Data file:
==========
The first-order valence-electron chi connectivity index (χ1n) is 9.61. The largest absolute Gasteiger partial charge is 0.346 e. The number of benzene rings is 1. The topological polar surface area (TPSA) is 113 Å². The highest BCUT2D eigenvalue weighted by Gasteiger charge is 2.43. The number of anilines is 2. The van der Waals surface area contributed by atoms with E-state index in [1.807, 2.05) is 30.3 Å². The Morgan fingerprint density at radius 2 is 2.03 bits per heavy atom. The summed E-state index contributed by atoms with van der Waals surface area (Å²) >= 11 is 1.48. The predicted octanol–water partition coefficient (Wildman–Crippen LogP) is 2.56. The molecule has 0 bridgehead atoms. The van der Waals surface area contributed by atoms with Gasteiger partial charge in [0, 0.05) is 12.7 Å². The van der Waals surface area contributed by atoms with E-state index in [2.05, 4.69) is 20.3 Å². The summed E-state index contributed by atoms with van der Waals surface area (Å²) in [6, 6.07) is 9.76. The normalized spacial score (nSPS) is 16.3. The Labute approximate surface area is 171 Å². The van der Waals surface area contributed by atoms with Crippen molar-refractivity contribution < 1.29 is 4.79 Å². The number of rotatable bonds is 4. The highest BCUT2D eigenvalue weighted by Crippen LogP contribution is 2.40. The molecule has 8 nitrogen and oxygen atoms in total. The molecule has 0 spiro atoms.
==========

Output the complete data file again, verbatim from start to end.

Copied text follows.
The first-order valence-electron chi connectivity index (χ1n) is 9.61. The largest absolute Gasteiger partial charge is 0.346 e. The number of benzene rings is 1. The topological polar surface area (TPSA) is 113 Å². The highest BCUT2D eigenvalue weighted by Gasteiger charge is 2.43. The number of anilines is 2. The van der Waals surface area contributed by atoms with E-state index in [1.807, 2.05) is 30.3 Å². The Morgan fingerprint density at radius 2 is 2.03 bits per heavy atom. The summed E-state index contributed by atoms with van der Waals surface area (Å²) >= 11 is 1.48. The predicted octanol–water partition coefficient (Wildman–Crippen LogP) is 2.56. The molecule has 0 bridgehead atoms. The van der Waals surface area contributed by atoms with Gasteiger partial charge in [0, 0.05) is 12.7 Å². The van der Waals surface area contributed by atoms with E-state index in [2.05, 4.69) is 20.3 Å². The summed E-state index contributed by atoms with van der Waals surface area (Å²) in [6, 6.07) is 9.76. The normalized spacial score (nSPS) is 16.3. The Labute approximate surface area is 171 Å². The van der Waals surface area contributed by atoms with Crippen molar-refractivity contribution < 1.29 is 4.79 Å². The number of rotatable bonds is 4. The highest BCUT2D eigenvalue weighted by Crippen LogP contribution is 2.40. The molecule has 8 nitrogen and oxygen atoms in total. The molecule has 0 spiro atoms.